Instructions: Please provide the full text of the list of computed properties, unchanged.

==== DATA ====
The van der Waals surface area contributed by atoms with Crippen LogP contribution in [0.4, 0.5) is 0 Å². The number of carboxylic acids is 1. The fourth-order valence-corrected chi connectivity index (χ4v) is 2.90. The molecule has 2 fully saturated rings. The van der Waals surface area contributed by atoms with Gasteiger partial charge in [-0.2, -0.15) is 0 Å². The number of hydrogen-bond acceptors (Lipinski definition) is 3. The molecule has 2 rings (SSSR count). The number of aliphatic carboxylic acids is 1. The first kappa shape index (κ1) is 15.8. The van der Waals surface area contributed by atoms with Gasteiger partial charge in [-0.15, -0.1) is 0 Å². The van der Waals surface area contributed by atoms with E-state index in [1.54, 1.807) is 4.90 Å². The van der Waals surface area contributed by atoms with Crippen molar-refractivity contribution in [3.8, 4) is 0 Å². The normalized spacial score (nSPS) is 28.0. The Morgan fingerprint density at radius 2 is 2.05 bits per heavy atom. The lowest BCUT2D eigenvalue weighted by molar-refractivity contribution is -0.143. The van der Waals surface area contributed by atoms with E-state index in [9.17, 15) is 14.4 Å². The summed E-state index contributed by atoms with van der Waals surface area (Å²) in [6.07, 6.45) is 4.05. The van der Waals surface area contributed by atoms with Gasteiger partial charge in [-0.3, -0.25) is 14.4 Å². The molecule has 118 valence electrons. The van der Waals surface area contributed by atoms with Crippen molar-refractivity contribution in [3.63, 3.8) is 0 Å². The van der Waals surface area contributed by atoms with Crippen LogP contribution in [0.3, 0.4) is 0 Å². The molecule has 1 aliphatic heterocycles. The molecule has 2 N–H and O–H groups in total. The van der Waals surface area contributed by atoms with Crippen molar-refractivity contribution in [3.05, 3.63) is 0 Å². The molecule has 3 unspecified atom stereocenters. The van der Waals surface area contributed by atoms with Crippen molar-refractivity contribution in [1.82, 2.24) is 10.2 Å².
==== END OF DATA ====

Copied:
The van der Waals surface area contributed by atoms with Crippen LogP contribution in [0.4, 0.5) is 0 Å². The number of carboxylic acids is 1. The fourth-order valence-corrected chi connectivity index (χ4v) is 2.90. The molecule has 2 fully saturated rings. The van der Waals surface area contributed by atoms with Gasteiger partial charge in [-0.2, -0.15) is 0 Å². The number of hydrogen-bond acceptors (Lipinski definition) is 3. The molecule has 2 rings (SSSR count). The number of aliphatic carboxylic acids is 1. The first kappa shape index (κ1) is 15.8. The van der Waals surface area contributed by atoms with Gasteiger partial charge in [-0.15, -0.1) is 0 Å². The van der Waals surface area contributed by atoms with E-state index in [1.54, 1.807) is 4.90 Å². The van der Waals surface area contributed by atoms with Crippen molar-refractivity contribution in [3.8, 4) is 0 Å². The normalized spacial score (nSPS) is 28.0. The Morgan fingerprint density at radius 2 is 2.05 bits per heavy atom. The lowest BCUT2D eigenvalue weighted by molar-refractivity contribution is -0.143. The van der Waals surface area contributed by atoms with E-state index in [9.17, 15) is 14.4 Å². The summed E-state index contributed by atoms with van der Waals surface area (Å²) in [6.07, 6.45) is 4.05. The van der Waals surface area contributed by atoms with Gasteiger partial charge in [-0.3, -0.25) is 14.4 Å². The molecule has 118 valence electrons. The van der Waals surface area contributed by atoms with Crippen molar-refractivity contribution in [3.63, 3.8) is 0 Å². The van der Waals surface area contributed by atoms with Crippen LogP contribution in [0.3, 0.4) is 0 Å². The molecule has 1 aliphatic heterocycles. The molecule has 2 N–H and O–H groups in total. The van der Waals surface area contributed by atoms with Crippen molar-refractivity contribution in [3.05, 3.63) is 0 Å². The molecule has 3 unspecified atom stereocenters. The van der Waals surface area contributed by atoms with Crippen molar-refractivity contribution in [1.82, 2.24) is 10.2 Å².